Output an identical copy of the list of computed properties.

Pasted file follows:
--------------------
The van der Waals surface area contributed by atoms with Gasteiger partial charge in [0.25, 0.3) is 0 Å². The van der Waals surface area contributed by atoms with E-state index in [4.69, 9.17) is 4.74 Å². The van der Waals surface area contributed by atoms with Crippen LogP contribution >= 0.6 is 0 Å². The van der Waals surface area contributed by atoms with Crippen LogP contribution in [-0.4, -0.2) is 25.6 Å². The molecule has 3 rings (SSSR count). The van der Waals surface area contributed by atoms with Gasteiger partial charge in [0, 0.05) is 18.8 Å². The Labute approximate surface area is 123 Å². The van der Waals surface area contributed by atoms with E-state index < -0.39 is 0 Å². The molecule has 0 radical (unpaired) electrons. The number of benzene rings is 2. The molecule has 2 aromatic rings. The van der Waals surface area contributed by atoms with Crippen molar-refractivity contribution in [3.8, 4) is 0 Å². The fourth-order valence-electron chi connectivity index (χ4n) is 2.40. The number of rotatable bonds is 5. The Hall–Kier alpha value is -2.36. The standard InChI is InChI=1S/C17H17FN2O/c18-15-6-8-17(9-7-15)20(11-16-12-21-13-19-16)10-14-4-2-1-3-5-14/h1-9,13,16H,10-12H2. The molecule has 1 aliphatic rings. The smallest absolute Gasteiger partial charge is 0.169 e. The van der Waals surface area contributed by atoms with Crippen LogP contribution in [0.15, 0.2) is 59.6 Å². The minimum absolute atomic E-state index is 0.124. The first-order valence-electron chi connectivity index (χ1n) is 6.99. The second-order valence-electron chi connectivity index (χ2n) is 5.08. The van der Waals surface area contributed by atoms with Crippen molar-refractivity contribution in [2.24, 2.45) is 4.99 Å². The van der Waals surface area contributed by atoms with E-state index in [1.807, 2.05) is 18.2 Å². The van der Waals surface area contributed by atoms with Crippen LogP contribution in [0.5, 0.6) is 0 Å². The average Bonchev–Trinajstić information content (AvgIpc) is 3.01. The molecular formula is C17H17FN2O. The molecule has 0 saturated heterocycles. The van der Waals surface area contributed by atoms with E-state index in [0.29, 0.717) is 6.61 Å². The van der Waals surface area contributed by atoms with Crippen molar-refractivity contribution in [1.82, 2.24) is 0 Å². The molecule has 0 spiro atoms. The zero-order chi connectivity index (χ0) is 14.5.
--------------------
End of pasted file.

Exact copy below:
The van der Waals surface area contributed by atoms with Gasteiger partial charge in [0.25, 0.3) is 0 Å². The van der Waals surface area contributed by atoms with E-state index in [4.69, 9.17) is 4.74 Å². The van der Waals surface area contributed by atoms with Crippen LogP contribution >= 0.6 is 0 Å². The van der Waals surface area contributed by atoms with Crippen LogP contribution in [-0.4, -0.2) is 25.6 Å². The molecule has 3 rings (SSSR count). The van der Waals surface area contributed by atoms with Gasteiger partial charge in [0, 0.05) is 18.8 Å². The Labute approximate surface area is 123 Å². The van der Waals surface area contributed by atoms with E-state index < -0.39 is 0 Å². The molecule has 0 radical (unpaired) electrons. The number of benzene rings is 2. The molecule has 2 aromatic rings. The van der Waals surface area contributed by atoms with Crippen molar-refractivity contribution in [3.8, 4) is 0 Å². The fourth-order valence-electron chi connectivity index (χ4n) is 2.40. The number of rotatable bonds is 5. The Hall–Kier alpha value is -2.36. The standard InChI is InChI=1S/C17H17FN2O/c18-15-6-8-17(9-7-15)20(11-16-12-21-13-19-16)10-14-4-2-1-3-5-14/h1-9,13,16H,10-12H2. The molecule has 1 aliphatic rings. The smallest absolute Gasteiger partial charge is 0.169 e. The van der Waals surface area contributed by atoms with Crippen LogP contribution in [0.15, 0.2) is 59.6 Å². The minimum absolute atomic E-state index is 0.124. The first-order valence-electron chi connectivity index (χ1n) is 6.99. The second-order valence-electron chi connectivity index (χ2n) is 5.08. The van der Waals surface area contributed by atoms with Crippen molar-refractivity contribution in [2.24, 2.45) is 4.99 Å². The van der Waals surface area contributed by atoms with E-state index in [1.807, 2.05) is 18.2 Å². The van der Waals surface area contributed by atoms with Crippen LogP contribution in [0.5, 0.6) is 0 Å². The average Bonchev–Trinajstić information content (AvgIpc) is 3.01. The molecular formula is C17H17FN2O. The molecule has 0 saturated heterocycles. The van der Waals surface area contributed by atoms with E-state index in [0.29, 0.717) is 6.61 Å². The van der Waals surface area contributed by atoms with Crippen molar-refractivity contribution in [1.82, 2.24) is 0 Å². The molecule has 0 spiro atoms. The zero-order chi connectivity index (χ0) is 14.5.